Our team of professionals delivers an unequaled combination of significant not-for-profit experience, exceptional “hands on” capabilities, and commitment to your organization that will provide value-added service including: financial statement audit, single audit, IRS Form 990 and consulting related to governance matters. We are committed to a smooth transition, proactive management and continuous communication with an integrated service team that provides technical accounting, auditing, tax and risk management.
We know not-for-profits:
We provide value beyond the audit:
Our passion for client service is evidenced by our deep involvement in these client and community organizations. We currently serve all industries within the not-for-profit spectrum:
The firm, its partners, and its professional staff hold various types of memberships in the sector's leading organizations including the National Association of College and University Business Officers, ASAE, and the Society for Nonprofit Organizations.
While we possess all of the expected technical abilities, clients tell us our value in the not-for-profit area extends far beyond the numbers. The following three industry topics, in which we have specific skills, have been instrumental in the process and operational improvements of several NFP organizations:
Effective Management & Board Conduct
NFP Management Leading Practices
The Role of Trustees
The Tax Cuts and Jobs Act (Tax Act) which was signed into law in late 2017 includes the controversial treatment of qualified transportation fringes (QTF). The Tax Act disallows the deduction of QTFs provided by taxpayers to their employees. The tax treatment of QTFs for nonprofit employers will mirror those of for profit employers as an effort to “level the playing field” between for profit and nonprofit organizations. What has been coined the “parking tax” has stirred up some confusion. To help clear up some of the confusion, let’s break it down.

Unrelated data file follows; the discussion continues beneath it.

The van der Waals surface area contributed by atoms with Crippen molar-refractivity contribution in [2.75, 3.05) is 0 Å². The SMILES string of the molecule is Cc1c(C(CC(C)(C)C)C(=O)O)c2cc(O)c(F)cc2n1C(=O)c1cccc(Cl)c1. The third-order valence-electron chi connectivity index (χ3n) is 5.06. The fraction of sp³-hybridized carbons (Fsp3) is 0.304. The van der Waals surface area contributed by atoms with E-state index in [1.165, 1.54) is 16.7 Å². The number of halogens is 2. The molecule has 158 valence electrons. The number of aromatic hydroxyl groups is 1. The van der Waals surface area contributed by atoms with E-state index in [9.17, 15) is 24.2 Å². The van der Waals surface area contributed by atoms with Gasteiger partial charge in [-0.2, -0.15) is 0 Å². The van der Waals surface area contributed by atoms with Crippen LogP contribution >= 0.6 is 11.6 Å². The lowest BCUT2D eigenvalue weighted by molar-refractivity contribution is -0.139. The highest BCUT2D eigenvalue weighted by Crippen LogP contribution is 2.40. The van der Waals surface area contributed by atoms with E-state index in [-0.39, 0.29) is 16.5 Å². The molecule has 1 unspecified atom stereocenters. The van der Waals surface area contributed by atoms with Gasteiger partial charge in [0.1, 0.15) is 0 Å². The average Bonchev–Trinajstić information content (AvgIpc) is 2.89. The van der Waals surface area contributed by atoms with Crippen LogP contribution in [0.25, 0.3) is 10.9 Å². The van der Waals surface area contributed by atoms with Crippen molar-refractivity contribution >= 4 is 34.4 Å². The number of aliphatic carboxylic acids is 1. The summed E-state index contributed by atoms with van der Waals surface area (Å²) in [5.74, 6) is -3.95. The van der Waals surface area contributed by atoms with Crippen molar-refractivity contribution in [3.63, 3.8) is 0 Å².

The stakes are high for all exempt organizations to be transparent, accountable and leverage technology. Those entities that are proactive with their mission, their resources and their message will continue to thrive and be leaders in their fields. The research shows that nonprofit transparency matters. UHY looks forward to continuing our role of sharing knowledge with those involved in the tax exempt area.
The new lease accounting standard, ASU 2016-02 (Topic 842), is set to take effect for not-for-profit organizations that have issued, or is a conduit bond obligor for, securities that are traded, listed, or quoted on an exchange or an over-the-counter market, with fiscal years beginning after Dec. 15, 2018 and for all other not-for-profits for fiscal years beginning after Dec. 15, 2019. Issued by the FASB in February 2016, the new standard significantly affects the way leases are recorded on the balance sheet. While there has been considerable emphasis placed on understanding what will change under this new standard, it is just as important to understand what will remain the same.
When it comes to maintaining a proper accounting environment and having effective internal controls, not-for-profits (NFP) have essentially the same requirement as commercial organizations do. Having both are critical to capturing accounting data to provide for proper financial reporting, decision making, third party requirements, etc. However, in the increasingly competitive landscape of charitable organizations, smaller NFPs face some unique constraints that can significantly impact the internal control environment.
On December 20, 2018 the FASB issued a draft proposal that extends the private company accounting alternative for goodwill (ASU 2014-02) and business combinations (ASU 2014-18) to nonprofit entities and is intended to simplify the subsequent accounting for goodwill and for certain identifiable intangible assets in a business combination.